August 14, 2005

Peter Watkins, 1971

both an allegorical and a realistic depiction of the troubled social revolution that occured in the United States in the 1960's, Peter Watkins' film is brimming with rage, and a feeling of social injustice - but the work doesn't assault the viewer like it so easily could have because it's handled with so much grace and alertness that it actually takes a step back to get a better look at it, to understand the context (back in those days, judging from the controversial reception the film got, the audience was just waking up to the social injustices being brought upon its people; the similarities to our times are definitely striking). it's obviously the work of an intelligent, well thought-out filmmaker. to control the growing anti-war and civil rights movements, the President of the United States orders (among other things) the creation of a tribunal in the californian desert. once the dissidents are found guilty they are given the option to either serve your sentence or go to Punishment Park, a no man's land, where they will have to run 50 miles to reach the United States flag, hereby declaring your loyalty to the country and winning back their freedom. it's the socialist Running Man. what i loved about this film is Peter Watkins' astute direction of his actors. most of the actors here were amateurs. but you wouldn't know that watching them listen, think, and flow with each other. it's quite something. it was easy to get sucked in the film that way. but the only thing i couldn't stand were the exhausted runners. i just couldn't understand how Peter Watkins, the man who was getting such incredibly human performances out of these non-actors, could let these guys shit all over the film with their fake panting. it's not arrogant, but it's definitely jarring. but, these moments are not enough to sink the film. the experiment is too ingenious, profound, and revolutionary for you to care about those weak spots. Watkins keeps the film moving along with intercutting between the runners and, to my eye, the most interesting bunch, the dissidents about to be judge in the tribunal. this is where Watkins and his actors shine with brilliant rhetoric. the film is by no means vindictive. it is incendiary. and is still, probably unsurprisingly, very, very modern in its themes. there is nothing propagandistic about the film. Watkins simply sits back lets the characters interact and catches it on film. simple as that. his determined, defiant, and disaffected character lies in his script. it is an artfully done piece of filmmaking. i can't imagine how it must've felt to live in those troubled times, but, being a definite creature of its time, this film shows us how contorted, convoluted, and simply a colossal, and impossible, mindfuck it must have been for all involved. Peter Watkins was able to boil down his vision to its essence. this is simply a fearless and beautiful film.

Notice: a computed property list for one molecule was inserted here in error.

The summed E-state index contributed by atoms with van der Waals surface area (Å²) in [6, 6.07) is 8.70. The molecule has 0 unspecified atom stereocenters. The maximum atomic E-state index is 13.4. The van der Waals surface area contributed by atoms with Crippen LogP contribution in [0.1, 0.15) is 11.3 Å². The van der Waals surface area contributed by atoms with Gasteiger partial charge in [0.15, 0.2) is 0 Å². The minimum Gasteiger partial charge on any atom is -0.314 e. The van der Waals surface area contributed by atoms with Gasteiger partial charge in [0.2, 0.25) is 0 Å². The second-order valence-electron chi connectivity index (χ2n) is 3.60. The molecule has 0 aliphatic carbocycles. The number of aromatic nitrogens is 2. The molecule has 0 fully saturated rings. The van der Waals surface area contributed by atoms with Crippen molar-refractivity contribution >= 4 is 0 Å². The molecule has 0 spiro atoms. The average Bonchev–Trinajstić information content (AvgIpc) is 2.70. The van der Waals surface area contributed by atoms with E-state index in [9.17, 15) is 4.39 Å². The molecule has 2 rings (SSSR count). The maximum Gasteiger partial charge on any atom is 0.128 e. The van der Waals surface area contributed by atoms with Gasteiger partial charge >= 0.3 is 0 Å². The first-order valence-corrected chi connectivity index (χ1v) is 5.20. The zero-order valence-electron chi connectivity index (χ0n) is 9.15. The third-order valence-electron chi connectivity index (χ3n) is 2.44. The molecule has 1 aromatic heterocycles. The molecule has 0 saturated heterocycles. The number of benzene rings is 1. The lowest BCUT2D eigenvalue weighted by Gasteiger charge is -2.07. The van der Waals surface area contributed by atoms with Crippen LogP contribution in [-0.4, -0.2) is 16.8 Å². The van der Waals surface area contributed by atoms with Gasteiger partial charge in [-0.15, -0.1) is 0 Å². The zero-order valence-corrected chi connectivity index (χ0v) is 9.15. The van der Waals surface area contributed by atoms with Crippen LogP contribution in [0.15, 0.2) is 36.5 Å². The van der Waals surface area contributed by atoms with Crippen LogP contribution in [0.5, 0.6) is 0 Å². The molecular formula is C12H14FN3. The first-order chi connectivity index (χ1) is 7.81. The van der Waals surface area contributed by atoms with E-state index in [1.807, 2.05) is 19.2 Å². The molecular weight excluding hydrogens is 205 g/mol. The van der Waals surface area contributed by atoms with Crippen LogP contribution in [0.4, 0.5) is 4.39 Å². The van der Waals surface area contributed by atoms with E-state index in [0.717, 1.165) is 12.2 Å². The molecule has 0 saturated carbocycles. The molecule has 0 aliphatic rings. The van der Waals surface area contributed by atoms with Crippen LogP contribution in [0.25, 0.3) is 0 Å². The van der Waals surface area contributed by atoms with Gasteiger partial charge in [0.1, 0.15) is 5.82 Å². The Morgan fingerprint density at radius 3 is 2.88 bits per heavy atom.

Posted by Sam | 5:38 PM |